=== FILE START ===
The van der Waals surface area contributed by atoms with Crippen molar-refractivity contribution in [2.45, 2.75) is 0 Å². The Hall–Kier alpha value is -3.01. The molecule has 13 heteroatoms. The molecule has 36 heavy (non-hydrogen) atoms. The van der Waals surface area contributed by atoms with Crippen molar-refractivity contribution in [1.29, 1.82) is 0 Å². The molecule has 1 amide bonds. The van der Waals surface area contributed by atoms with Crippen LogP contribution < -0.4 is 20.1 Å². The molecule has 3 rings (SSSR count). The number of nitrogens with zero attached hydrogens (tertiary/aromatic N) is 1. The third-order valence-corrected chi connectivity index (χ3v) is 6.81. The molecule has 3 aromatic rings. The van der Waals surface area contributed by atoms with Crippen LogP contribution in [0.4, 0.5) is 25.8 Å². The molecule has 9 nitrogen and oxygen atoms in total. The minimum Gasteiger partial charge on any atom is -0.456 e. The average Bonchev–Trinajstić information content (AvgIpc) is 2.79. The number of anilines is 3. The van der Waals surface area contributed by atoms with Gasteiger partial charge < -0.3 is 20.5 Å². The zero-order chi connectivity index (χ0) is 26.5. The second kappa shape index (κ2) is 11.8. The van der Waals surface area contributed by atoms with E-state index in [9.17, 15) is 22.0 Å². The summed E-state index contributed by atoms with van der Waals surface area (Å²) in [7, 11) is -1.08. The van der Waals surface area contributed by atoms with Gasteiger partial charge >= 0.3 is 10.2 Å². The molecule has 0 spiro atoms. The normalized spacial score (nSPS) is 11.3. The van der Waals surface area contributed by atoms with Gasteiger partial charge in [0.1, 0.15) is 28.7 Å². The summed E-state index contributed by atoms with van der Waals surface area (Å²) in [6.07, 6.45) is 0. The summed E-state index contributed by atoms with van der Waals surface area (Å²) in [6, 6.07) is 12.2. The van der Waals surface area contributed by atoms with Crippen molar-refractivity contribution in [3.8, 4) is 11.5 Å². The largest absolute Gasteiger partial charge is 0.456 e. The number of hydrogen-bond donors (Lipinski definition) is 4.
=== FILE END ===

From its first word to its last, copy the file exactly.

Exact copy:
The van der Waals surface area contributed by atoms with Crippen molar-refractivity contribution in [2.45, 2.75) is 0 Å². The Hall–Kier alpha value is -3.01. The molecule has 13 heteroatoms. The molecule has 36 heavy (non-hydrogen) atoms. The van der Waals surface area contributed by atoms with Crippen molar-refractivity contribution in [1.29, 1.82) is 0 Å². The molecule has 1 amide bonds. The van der Waals surface area contributed by atoms with Crippen LogP contribution < -0.4 is 20.1 Å². The molecule has 3 rings (SSSR count). The number of nitrogens with zero attached hydrogens (tertiary/aromatic N) is 1. The third-order valence-corrected chi connectivity index (χ3v) is 6.81. The molecule has 3 aromatic rings. The van der Waals surface area contributed by atoms with Crippen LogP contribution in [0.4, 0.5) is 25.8 Å². The molecule has 9 nitrogen and oxygen atoms in total. The minimum Gasteiger partial charge on any atom is -0.456 e. The average Bonchev–Trinajstić information content (AvgIpc) is 2.79. The number of anilines is 3. The van der Waals surface area contributed by atoms with Gasteiger partial charge < -0.3 is 20.5 Å². The zero-order chi connectivity index (χ0) is 26.5. The second kappa shape index (κ2) is 11.8. The van der Waals surface area contributed by atoms with E-state index in [9.17, 15) is 22.0 Å². The summed E-state index contributed by atoms with van der Waals surface area (Å²) in [7, 11) is -1.08. The van der Waals surface area contributed by atoms with Gasteiger partial charge >= 0.3 is 10.2 Å². The molecule has 0 spiro atoms. The normalized spacial score (nSPS) is 11.3. The van der Waals surface area contributed by atoms with Gasteiger partial charge in [0.1, 0.15) is 28.7 Å². The summed E-state index contributed by atoms with van der Waals surface area (Å²) in [6.07, 6.45) is 0. The summed E-state index contributed by atoms with van der Waals surface area (Å²) in [6, 6.07) is 12.2. The van der Waals surface area contributed by atoms with Crippen molar-refractivity contribution in [3.8, 4) is 11.5 Å². The largest absolute Gasteiger partial charge is 0.456 e. The number of hydrogen-bond donors (Lipinski definition) is 4.